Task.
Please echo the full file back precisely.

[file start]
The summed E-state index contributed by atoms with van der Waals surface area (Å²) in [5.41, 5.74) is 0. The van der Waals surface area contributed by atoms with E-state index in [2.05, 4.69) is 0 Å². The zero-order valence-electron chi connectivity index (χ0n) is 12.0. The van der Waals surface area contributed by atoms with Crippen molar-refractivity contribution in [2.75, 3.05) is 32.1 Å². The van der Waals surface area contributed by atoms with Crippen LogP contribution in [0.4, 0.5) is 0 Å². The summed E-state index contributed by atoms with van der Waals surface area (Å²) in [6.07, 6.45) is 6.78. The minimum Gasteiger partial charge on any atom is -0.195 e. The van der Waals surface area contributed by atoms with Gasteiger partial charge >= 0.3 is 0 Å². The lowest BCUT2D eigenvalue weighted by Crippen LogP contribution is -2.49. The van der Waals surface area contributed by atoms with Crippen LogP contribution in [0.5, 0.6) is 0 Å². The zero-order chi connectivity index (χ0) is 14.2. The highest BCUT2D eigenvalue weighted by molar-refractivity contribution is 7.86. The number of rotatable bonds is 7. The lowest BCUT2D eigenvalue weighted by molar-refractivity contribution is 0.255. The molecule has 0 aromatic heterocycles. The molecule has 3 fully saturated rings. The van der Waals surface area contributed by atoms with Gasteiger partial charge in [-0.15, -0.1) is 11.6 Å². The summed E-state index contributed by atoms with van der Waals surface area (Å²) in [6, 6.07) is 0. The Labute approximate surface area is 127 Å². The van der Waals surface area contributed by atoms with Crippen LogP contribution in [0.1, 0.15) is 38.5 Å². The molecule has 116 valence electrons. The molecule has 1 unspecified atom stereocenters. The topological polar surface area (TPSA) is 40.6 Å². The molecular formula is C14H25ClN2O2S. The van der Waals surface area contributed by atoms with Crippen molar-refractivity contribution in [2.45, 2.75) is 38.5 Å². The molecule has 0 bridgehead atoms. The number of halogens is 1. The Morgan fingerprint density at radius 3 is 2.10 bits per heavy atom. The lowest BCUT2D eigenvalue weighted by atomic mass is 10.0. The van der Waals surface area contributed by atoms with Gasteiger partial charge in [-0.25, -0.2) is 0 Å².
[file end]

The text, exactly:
The summed E-state index contributed by atoms with van der Waals surface area (Å²) in [5.41, 5.74) is 0. The van der Waals surface area contributed by atoms with E-state index in [2.05, 4.69) is 0 Å². The zero-order valence-electron chi connectivity index (χ0n) is 12.0. The van der Waals surface area contributed by atoms with Crippen molar-refractivity contribution in [2.75, 3.05) is 32.1 Å². The van der Waals surface area contributed by atoms with Crippen LogP contribution in [0.4, 0.5) is 0 Å². The summed E-state index contributed by atoms with van der Waals surface area (Å²) in [6.07, 6.45) is 6.78. The minimum Gasteiger partial charge on any atom is -0.195 e. The van der Waals surface area contributed by atoms with Gasteiger partial charge >= 0.3 is 0 Å². The lowest BCUT2D eigenvalue weighted by Crippen LogP contribution is -2.49. The van der Waals surface area contributed by atoms with Crippen LogP contribution in [0.5, 0.6) is 0 Å². The zero-order chi connectivity index (χ0) is 14.2. The highest BCUT2D eigenvalue weighted by molar-refractivity contribution is 7.86. The number of rotatable bonds is 7. The lowest BCUT2D eigenvalue weighted by molar-refractivity contribution is 0.255. The molecule has 0 aromatic heterocycles. The molecule has 3 fully saturated rings. The van der Waals surface area contributed by atoms with Gasteiger partial charge in [-0.15, -0.1) is 11.6 Å². The summed E-state index contributed by atoms with van der Waals surface area (Å²) in [6, 6.07) is 0. The Labute approximate surface area is 127 Å². The van der Waals surface area contributed by atoms with Crippen LogP contribution in [0.1, 0.15) is 38.5 Å². The molecule has 116 valence electrons. The molecule has 1 unspecified atom stereocenters. The topological polar surface area (TPSA) is 40.6 Å². The molecular formula is C14H25ClN2O2S. The van der Waals surface area contributed by atoms with Crippen molar-refractivity contribution in [2.45, 2.75) is 38.5 Å². The molecule has 0 bridgehead atoms. The number of halogens is 1. The Morgan fingerprint density at radius 3 is 2.10 bits per heavy atom. The lowest BCUT2D eigenvalue weighted by atomic mass is 10.0. The van der Waals surface area contributed by atoms with Gasteiger partial charge in [-0.25, -0.2) is 0 Å².